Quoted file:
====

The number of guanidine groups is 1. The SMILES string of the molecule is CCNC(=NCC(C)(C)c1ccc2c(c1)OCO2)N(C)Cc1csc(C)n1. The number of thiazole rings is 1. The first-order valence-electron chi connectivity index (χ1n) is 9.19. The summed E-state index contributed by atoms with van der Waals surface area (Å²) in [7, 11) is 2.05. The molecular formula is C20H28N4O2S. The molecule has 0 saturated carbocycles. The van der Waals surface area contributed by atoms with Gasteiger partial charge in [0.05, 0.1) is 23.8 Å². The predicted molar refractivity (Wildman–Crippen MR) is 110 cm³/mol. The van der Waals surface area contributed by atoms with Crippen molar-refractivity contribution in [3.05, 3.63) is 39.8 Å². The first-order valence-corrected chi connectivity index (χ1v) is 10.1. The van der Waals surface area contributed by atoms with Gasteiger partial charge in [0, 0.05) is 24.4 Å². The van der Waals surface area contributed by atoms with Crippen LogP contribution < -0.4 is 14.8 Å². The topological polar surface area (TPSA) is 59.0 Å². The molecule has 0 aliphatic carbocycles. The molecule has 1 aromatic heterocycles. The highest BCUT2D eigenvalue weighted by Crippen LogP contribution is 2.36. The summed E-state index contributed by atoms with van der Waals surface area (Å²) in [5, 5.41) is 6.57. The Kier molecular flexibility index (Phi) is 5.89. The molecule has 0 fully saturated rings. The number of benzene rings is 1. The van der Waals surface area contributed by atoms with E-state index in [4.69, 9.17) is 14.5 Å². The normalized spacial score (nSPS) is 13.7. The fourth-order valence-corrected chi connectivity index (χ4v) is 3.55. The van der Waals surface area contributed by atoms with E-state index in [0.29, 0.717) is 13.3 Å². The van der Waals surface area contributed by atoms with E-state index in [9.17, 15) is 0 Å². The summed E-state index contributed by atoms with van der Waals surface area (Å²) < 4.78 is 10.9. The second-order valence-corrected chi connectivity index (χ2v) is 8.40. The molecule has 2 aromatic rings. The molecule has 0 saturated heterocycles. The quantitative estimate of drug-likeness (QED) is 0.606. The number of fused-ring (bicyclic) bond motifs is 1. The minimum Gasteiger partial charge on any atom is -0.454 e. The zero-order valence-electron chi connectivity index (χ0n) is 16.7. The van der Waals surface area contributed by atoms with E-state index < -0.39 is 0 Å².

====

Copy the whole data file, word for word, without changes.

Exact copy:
The number of guanidine groups is 1. The SMILES string of the molecule is CCNC(=NCC(C)(C)c1ccc2c(c1)OCO2)N(C)Cc1csc(C)n1. The number of thiazole rings is 1. The first-order valence-electron chi connectivity index (χ1n) is 9.19. The summed E-state index contributed by atoms with van der Waals surface area (Å²) in [7, 11) is 2.05. The molecular formula is C20H28N4O2S. The molecule has 0 saturated carbocycles. The van der Waals surface area contributed by atoms with Gasteiger partial charge in [0.05, 0.1) is 23.8 Å². The predicted molar refractivity (Wildman–Crippen MR) is 110 cm³/mol. The van der Waals surface area contributed by atoms with Crippen molar-refractivity contribution in [3.05, 3.63) is 39.8 Å². The first-order valence-corrected chi connectivity index (χ1v) is 10.1. The van der Waals surface area contributed by atoms with Gasteiger partial charge in [0, 0.05) is 24.4 Å². The van der Waals surface area contributed by atoms with Crippen LogP contribution < -0.4 is 14.8 Å². The topological polar surface area (TPSA) is 59.0 Å². The molecule has 0 aliphatic carbocycles. The molecule has 1 aromatic heterocycles. The highest BCUT2D eigenvalue weighted by Crippen LogP contribution is 2.36. The summed E-state index contributed by atoms with van der Waals surface area (Å²) in [5, 5.41) is 6.57. The Kier molecular flexibility index (Phi) is 5.89. The molecule has 0 fully saturated rings. The number of benzene rings is 1. The van der Waals surface area contributed by atoms with E-state index in [4.69, 9.17) is 14.5 Å². The normalized spacial score (nSPS) is 13.7. The fourth-order valence-corrected chi connectivity index (χ4v) is 3.55. The van der Waals surface area contributed by atoms with E-state index in [0.29, 0.717) is 13.3 Å². The van der Waals surface area contributed by atoms with E-state index in [9.17, 15) is 0 Å². The summed E-state index contributed by atoms with van der Waals surface area (Å²) < 4.78 is 10.9. The second-order valence-corrected chi connectivity index (χ2v) is 8.40. The molecule has 2 aromatic rings. The molecule has 0 saturated heterocycles. The quantitative estimate of drug-likeness (QED) is 0.606. The number of fused-ring (bicyclic) bond motifs is 1. The minimum Gasteiger partial charge on any atom is -0.454 e. The zero-order valence-electron chi connectivity index (χ0n) is 16.7. The van der Waals surface area contributed by atoms with E-state index < -0.39 is 0 Å².